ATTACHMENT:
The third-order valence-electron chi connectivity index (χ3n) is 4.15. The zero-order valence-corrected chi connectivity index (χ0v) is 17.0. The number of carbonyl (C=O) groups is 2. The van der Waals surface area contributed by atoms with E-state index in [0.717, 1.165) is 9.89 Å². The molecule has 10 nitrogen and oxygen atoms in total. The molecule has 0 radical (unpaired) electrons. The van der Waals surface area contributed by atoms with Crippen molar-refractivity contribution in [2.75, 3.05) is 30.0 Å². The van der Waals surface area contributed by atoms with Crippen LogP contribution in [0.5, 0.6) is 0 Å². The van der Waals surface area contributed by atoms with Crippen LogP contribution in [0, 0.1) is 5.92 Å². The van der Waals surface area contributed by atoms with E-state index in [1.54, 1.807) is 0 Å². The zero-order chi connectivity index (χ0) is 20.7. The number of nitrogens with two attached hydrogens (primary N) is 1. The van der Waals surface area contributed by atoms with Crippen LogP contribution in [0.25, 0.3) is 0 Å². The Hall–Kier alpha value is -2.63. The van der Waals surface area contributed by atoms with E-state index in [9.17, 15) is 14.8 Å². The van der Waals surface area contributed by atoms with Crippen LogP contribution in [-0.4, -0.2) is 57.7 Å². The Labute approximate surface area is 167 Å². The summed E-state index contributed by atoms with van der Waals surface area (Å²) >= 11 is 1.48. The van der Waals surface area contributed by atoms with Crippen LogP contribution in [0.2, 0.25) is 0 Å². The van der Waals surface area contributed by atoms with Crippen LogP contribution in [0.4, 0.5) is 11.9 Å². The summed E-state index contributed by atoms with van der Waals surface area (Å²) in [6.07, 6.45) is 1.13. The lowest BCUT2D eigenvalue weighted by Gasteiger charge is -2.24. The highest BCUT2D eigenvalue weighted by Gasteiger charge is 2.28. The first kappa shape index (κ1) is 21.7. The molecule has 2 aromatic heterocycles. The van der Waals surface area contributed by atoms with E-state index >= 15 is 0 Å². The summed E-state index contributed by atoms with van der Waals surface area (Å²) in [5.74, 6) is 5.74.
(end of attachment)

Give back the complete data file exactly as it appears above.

The third-order valence-electron chi connectivity index (χ3n) is 4.15. The zero-order valence-corrected chi connectivity index (χ0v) is 17.0. The number of carbonyl (C=O) groups is 2. The van der Waals surface area contributed by atoms with E-state index in [0.717, 1.165) is 9.89 Å². The molecule has 10 nitrogen and oxygen atoms in total. The molecule has 0 radical (unpaired) electrons. The van der Waals surface area contributed by atoms with Crippen molar-refractivity contribution in [2.75, 3.05) is 30.0 Å². The van der Waals surface area contributed by atoms with Crippen LogP contribution in [0.5, 0.6) is 0 Å². The van der Waals surface area contributed by atoms with Crippen LogP contribution in [0, 0.1) is 5.92 Å². The van der Waals surface area contributed by atoms with E-state index in [1.54, 1.807) is 0 Å². The zero-order chi connectivity index (χ0) is 20.7. The number of nitrogens with two attached hydrogens (primary N) is 1. The van der Waals surface area contributed by atoms with Crippen LogP contribution in [0.25, 0.3) is 0 Å². The Hall–Kier alpha value is -2.63. The van der Waals surface area contributed by atoms with E-state index in [9.17, 15) is 14.8 Å². The van der Waals surface area contributed by atoms with Crippen LogP contribution in [-0.4, -0.2) is 57.7 Å². The Labute approximate surface area is 167 Å². The summed E-state index contributed by atoms with van der Waals surface area (Å²) >= 11 is 1.48. The van der Waals surface area contributed by atoms with Crippen LogP contribution in [0.2, 0.25) is 0 Å². The van der Waals surface area contributed by atoms with Crippen LogP contribution in [0.4, 0.5) is 11.9 Å². The summed E-state index contributed by atoms with van der Waals surface area (Å²) in [6.07, 6.45) is 1.13. The lowest BCUT2D eigenvalue weighted by Gasteiger charge is -2.24. The highest BCUT2D eigenvalue weighted by Gasteiger charge is 2.28. The first kappa shape index (κ1) is 21.7. The molecule has 2 aromatic heterocycles. The van der Waals surface area contributed by atoms with E-state index >= 15 is 0 Å². The summed E-state index contributed by atoms with van der Waals surface area (Å²) in [5.74, 6) is 5.74.